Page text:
St. Petersburg Times
Special report
Video report
  • For their own good
    Fifty years ago, they were screwed-up kids sent to the Florida School for Boys to be straightened out. But now they are screwed-up men, scarred by the whippings they endured. Read the story and see a video and portrait gallery.
  • More video reports
Multimedia report
Print Email this storyEmail story Comment Email editor
Fill out this form to email this article to a friend
Your name Your email
Friend's name Friend's email
Your message
 

Cyclists, builders race to finish

By Kit Ingalls
Published February 19, 2007


ADVERTISEMENT

DADE CITY - A multitude of languages could be heard along Seventh Street on Sunday as Dade City took an international flavor at its eighth annual Race for Humanity.

"I have heard there are folks from European countries as well as South American countries here," Mayor Hutch Brock said. "I've heard some folks from Brazil, from Italy, some (speaking) French."

Low temperatures and fierce northwest winds kept crowds sparse for the race and accompanying Habitat Home Improvement Show. But chilly weather did not deter the cyclists who sped through the downtown streets at speeds up to 35 mph.

Nor did biting winds deter the dozens of volunteers from throughout the United States who gathered on Pasco Avenue to erect, and then dismantle, a Habitat house. The house will be moved to its permanent location at Delmar Street and Martin Luther King Jr. Boulevard.

Henriette and Henri Martel from Quebec, Canada, added an international flavor to the crew.

Lewis Moyer, who came from West Virginia in December with his wife, Betty, worked for three weeks preparing the house.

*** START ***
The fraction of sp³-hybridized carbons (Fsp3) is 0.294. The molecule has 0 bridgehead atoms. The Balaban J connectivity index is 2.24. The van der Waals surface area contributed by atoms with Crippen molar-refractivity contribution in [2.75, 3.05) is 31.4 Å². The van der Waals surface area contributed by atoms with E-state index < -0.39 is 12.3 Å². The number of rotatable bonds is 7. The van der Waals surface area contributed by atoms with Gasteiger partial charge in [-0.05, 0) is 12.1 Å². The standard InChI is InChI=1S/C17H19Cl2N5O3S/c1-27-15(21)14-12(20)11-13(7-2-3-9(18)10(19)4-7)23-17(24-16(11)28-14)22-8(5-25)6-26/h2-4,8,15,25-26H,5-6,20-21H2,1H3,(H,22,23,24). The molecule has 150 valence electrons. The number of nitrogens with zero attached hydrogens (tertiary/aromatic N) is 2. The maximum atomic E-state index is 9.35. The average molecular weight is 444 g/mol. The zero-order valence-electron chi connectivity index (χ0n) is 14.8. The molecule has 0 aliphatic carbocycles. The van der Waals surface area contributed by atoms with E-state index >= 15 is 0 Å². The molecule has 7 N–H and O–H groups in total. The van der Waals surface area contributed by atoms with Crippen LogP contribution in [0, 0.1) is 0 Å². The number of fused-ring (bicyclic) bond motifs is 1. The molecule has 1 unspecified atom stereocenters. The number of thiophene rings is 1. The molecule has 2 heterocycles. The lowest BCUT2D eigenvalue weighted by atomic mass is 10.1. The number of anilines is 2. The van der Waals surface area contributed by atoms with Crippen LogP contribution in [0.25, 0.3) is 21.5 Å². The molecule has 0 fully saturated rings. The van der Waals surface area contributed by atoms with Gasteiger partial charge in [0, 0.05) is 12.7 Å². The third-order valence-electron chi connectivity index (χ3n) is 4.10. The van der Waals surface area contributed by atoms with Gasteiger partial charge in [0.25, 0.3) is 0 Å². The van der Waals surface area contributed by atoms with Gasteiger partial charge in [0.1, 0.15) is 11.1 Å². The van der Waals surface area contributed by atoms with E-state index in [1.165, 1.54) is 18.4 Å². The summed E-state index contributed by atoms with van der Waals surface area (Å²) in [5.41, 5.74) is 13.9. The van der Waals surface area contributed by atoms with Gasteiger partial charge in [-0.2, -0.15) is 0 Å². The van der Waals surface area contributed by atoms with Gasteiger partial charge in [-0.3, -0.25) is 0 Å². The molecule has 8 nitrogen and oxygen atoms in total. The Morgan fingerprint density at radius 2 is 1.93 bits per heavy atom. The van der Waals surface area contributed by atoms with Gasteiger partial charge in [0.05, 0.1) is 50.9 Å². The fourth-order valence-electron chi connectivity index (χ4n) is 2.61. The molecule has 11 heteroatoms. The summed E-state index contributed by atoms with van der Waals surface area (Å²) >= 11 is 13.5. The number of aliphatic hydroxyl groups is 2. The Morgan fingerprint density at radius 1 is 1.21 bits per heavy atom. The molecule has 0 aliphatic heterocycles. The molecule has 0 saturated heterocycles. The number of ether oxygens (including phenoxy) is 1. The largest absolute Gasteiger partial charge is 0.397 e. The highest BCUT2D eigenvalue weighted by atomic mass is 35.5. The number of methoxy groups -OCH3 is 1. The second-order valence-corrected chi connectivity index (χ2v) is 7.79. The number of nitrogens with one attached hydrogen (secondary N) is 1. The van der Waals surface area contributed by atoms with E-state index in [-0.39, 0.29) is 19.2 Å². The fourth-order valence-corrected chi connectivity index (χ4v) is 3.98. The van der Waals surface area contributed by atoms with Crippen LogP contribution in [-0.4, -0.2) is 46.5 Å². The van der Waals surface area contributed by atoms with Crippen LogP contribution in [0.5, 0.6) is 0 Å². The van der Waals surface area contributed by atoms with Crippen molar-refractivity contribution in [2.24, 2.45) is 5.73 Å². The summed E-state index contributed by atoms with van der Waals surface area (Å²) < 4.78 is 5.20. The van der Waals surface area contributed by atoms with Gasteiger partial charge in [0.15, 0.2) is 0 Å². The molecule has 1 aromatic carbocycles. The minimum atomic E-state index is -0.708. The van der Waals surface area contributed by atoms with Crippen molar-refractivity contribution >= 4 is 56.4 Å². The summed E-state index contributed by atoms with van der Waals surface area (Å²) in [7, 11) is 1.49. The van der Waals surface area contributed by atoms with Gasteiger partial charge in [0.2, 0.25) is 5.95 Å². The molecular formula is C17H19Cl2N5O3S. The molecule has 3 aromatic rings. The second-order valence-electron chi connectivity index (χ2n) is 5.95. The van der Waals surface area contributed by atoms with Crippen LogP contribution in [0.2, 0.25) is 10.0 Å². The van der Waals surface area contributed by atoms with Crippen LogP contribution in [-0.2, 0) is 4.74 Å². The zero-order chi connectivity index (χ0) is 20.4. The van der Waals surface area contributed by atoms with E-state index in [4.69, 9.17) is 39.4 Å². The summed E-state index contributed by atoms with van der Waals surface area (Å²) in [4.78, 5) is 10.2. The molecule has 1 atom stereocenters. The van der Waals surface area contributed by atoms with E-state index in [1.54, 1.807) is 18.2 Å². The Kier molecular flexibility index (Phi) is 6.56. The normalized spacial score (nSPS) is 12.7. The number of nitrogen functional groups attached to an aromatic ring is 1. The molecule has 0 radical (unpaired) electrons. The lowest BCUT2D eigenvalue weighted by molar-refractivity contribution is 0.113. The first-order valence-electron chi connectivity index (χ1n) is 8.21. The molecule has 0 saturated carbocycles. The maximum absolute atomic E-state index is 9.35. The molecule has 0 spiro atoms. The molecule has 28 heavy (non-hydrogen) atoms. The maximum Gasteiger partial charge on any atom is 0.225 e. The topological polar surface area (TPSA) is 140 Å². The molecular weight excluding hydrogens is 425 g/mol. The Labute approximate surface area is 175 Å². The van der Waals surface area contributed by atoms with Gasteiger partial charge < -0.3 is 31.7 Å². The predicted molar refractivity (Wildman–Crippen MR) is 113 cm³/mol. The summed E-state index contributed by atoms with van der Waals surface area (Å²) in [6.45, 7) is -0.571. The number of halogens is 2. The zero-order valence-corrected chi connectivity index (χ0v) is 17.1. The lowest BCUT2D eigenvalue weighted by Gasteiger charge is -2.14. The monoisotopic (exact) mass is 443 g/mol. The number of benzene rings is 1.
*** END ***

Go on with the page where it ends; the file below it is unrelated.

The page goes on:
"We actually cut it and laid it out the first time on the Habitat porch at the train station," he explained. "Then we loaded it on the trailer and brought it over here."

"This is going to be house number 44," said site supervisor Michael Fremlin, as the steady rhythm of hammers cut through the morning air. "This will be a four bedroom, bath and a half. We're going to get this all framed up and sheeted with plywood and then we'll be standing it up on the form baseboard that we've got laid out."

The efficiency of the crews drew spectators throughout the morning.

"The executive director wants this completed between one and two o'clock today for photo op," said Fremlin at 9 a.m. "I'm trying to slow these guys down."

At the time he spoke, the house was two-dimensional, its pieces lying flat on the street.

It took extra coffee breaks to keep the job on schedule.

Vendors, hardest hit by the wind gusts, scrambled to save their displays. Scott's Lawn Care representatives inflated their 22-foot-tall fire ant by 8 a.m. but took it down by 8:30.

But children still came to the Lowe's workshops, where they built steamrollers, coin banks and birdhouses.

Spectators came out to cheer the cyclists, and many learned a bit about the sport.

House No. 44 went up on time.

And throughout downtown Dade City streets, the bold primary colors of cycling jerseys mingled with the brilliant lime green T-shirts of Habitat volunteers.

[Last modified February 18, 2007, 22:07:40]


Share your thoughts on this story

[an error occurred while processing this directive]
Subscribe to the Times
Click here for daily delivery
of the St. Petersburg Times.

Email Newsletters

ADVERTISEMENT